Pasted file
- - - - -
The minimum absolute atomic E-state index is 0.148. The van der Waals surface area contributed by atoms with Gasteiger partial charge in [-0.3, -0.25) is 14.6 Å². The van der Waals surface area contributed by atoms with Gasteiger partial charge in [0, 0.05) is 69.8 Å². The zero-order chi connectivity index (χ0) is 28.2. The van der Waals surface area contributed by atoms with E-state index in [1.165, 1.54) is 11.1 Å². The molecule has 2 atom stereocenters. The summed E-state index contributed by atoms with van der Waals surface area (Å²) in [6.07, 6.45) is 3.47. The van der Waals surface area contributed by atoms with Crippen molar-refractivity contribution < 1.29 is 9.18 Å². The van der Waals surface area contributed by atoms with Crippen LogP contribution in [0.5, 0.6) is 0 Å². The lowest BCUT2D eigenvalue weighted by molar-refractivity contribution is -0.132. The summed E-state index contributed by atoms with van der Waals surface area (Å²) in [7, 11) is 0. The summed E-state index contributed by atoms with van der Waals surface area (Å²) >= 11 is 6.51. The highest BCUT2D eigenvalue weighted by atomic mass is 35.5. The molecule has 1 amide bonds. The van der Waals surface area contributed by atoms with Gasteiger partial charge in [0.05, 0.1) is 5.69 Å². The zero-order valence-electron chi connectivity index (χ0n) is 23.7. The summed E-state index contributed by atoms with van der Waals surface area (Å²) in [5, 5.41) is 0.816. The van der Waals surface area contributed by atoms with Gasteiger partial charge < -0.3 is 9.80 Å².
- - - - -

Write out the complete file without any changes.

The minimum absolute atomic E-state index is 0.148. The van der Waals surface area contributed by atoms with Gasteiger partial charge in [-0.3, -0.25) is 14.6 Å². The van der Waals surface area contributed by atoms with Gasteiger partial charge in [0, 0.05) is 69.8 Å². The zero-order chi connectivity index (χ0) is 28.2. The van der Waals surface area contributed by atoms with E-state index in [1.165, 1.54) is 11.1 Å². The molecule has 2 atom stereocenters. The summed E-state index contributed by atoms with van der Waals surface area (Å²) in [6.07, 6.45) is 3.47. The van der Waals surface area contributed by atoms with Crippen molar-refractivity contribution < 1.29 is 9.18 Å². The van der Waals surface area contributed by atoms with Crippen LogP contribution in [0.5, 0.6) is 0 Å². The lowest BCUT2D eigenvalue weighted by molar-refractivity contribution is -0.132. The summed E-state index contributed by atoms with van der Waals surface area (Å²) in [7, 11) is 0. The summed E-state index contributed by atoms with van der Waals surface area (Å²) >= 11 is 6.51. The highest BCUT2D eigenvalue weighted by atomic mass is 35.5. The molecule has 1 amide bonds. The van der Waals surface area contributed by atoms with Gasteiger partial charge in [0.05, 0.1) is 5.69 Å². The zero-order valence-electron chi connectivity index (χ0n) is 23.7. The summed E-state index contributed by atoms with van der Waals surface area (Å²) in [5, 5.41) is 0.816. The van der Waals surface area contributed by atoms with Gasteiger partial charge < -0.3 is 9.80 Å².